Health officials identified seven new cases of COVID-19 in Minnesota Saturday morning, including the first case in a rural county.
The state now has 21 confirmed cases of the virus and has tested 868 patients, according to the Minnesota Department of Health. One of the patients is hospitalized in critical condition and the other 20 are recovering from home.
Counties with at least one confirmed case now include Anoka, Carver, Dakota, Hennepin, Olmsted, Ramsey, Renville, Stearns, and Wright. The spread of the virus to Renville County marks the first confirmed case in rural Minnesota.
As of now, the state is testing at least one hundred people per day, but only individuals who are symptomatic. Gov. Tim Walz sent a letter Friday to Vice President Mike Pence asking the federal government to increase Minnesota’s access to COVID-19 testing kits to a minimum of 15,000 tests per month.
“We have been forced to ration the number of tests performed at our public health lab,” states the letter. “I call upon you to help ensure we appropriately prevent and mitigate the spread of the COVID-19 pandemic.”
The Mayo Clinic announced Thursday that it has developed a new test for detecting the virus and submitted it to the Food and Drug Administration for emergency use authorization.
“This test should help ease some of the burden that is currently being felt at the Centers for Disease Control and Prevention and state public health laboratories,” William Morice II, president of Mayo Clinic Laboratories, said in a press release. “We are doing everything we can to help relieve the burden during this time to provide answers for patients here in Rochester and around the world.”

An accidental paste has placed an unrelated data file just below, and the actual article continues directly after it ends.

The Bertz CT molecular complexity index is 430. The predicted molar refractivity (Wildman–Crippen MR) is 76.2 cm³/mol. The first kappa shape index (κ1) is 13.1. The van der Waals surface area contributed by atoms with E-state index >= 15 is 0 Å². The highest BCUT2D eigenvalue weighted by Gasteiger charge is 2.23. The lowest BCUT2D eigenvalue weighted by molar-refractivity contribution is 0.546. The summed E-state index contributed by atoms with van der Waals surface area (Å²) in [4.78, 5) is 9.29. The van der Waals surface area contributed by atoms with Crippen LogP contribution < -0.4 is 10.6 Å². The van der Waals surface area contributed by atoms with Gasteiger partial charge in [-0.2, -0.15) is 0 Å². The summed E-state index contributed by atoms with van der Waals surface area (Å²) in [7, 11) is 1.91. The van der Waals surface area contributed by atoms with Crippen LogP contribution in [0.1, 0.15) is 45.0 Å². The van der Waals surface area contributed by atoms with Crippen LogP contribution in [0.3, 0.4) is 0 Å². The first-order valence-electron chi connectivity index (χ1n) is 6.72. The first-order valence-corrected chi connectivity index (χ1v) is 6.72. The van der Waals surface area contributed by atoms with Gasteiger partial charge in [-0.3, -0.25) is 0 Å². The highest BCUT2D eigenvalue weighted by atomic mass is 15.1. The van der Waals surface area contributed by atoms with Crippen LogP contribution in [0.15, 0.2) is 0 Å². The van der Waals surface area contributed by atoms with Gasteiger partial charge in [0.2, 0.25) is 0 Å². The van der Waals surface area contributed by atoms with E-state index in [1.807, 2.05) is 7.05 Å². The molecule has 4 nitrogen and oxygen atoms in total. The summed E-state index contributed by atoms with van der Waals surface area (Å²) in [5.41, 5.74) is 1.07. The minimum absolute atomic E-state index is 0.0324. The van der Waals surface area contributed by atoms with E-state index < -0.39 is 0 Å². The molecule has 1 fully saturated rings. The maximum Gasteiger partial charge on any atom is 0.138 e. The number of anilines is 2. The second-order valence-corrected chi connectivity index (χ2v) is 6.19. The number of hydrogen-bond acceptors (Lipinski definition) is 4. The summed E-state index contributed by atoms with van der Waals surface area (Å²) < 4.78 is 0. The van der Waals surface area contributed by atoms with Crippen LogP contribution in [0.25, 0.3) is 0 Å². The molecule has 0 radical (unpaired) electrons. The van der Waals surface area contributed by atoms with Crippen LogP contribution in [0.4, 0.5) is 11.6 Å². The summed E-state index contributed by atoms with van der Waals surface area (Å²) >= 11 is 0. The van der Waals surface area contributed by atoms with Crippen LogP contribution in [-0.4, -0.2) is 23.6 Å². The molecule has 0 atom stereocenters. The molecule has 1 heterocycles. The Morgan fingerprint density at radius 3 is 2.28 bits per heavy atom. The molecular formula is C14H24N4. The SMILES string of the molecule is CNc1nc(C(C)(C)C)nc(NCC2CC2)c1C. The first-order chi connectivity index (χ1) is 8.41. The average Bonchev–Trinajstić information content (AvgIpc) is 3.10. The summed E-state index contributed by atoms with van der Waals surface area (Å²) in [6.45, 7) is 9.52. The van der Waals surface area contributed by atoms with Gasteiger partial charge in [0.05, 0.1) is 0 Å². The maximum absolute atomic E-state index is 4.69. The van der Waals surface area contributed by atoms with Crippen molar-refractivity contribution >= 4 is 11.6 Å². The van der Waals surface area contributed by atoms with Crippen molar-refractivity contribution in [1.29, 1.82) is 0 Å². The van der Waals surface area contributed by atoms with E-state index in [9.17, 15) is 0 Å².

President Donald Trump declared a national emergency in response to the outbreak and said his administration has been in “discussions with pharmacies and retailers to make drive through tests available.”
Gov. Walz declared a statewide peacetime emergency during an hour-long press conference Friday and said his team is “working around the clock to combat the spread of COVID-19.”
“I am declaring a peacetime emergency in Minnesota to ensure the state is able respond to more rapidly to issues as they arrive. We’re looking to the future and preparing for the next chapters of this pandemic as it continues to evolve,” he said.
Minnesota Department of Health Commissioner Jan Malcolm issued a number of community mitigation strategies for Minnesotans to follow, including the cancellation of large events in excess of 250 people, providing space for social distancing of six feet per person at smaller events, and limiting gatherings with participants at high risk to less than 10 people.
The governor’s emergency declaration calls on the Minnesota Legislature to put together a response package that creates a COVID-19 emergency fund, removes financial barriers for Minnesotans who need to be tested, expands the use of paid sick time, and provides long-term care facilities with more resources.
Malcolm said there is no evidence yet of community spread in Minnesota, since all 21 patients appear to have either traveled to high-risk areas or had contact with someone who did. She said, however, that it would “be pretty naive” to think that community spread won’t happen in the state.
“I am reassured though that I can say it’s not widespread. If it was, we would be seeing it in the testing we’re doing and in the health care system,” she said. “Do I think it could very well be here? Yes I do.”
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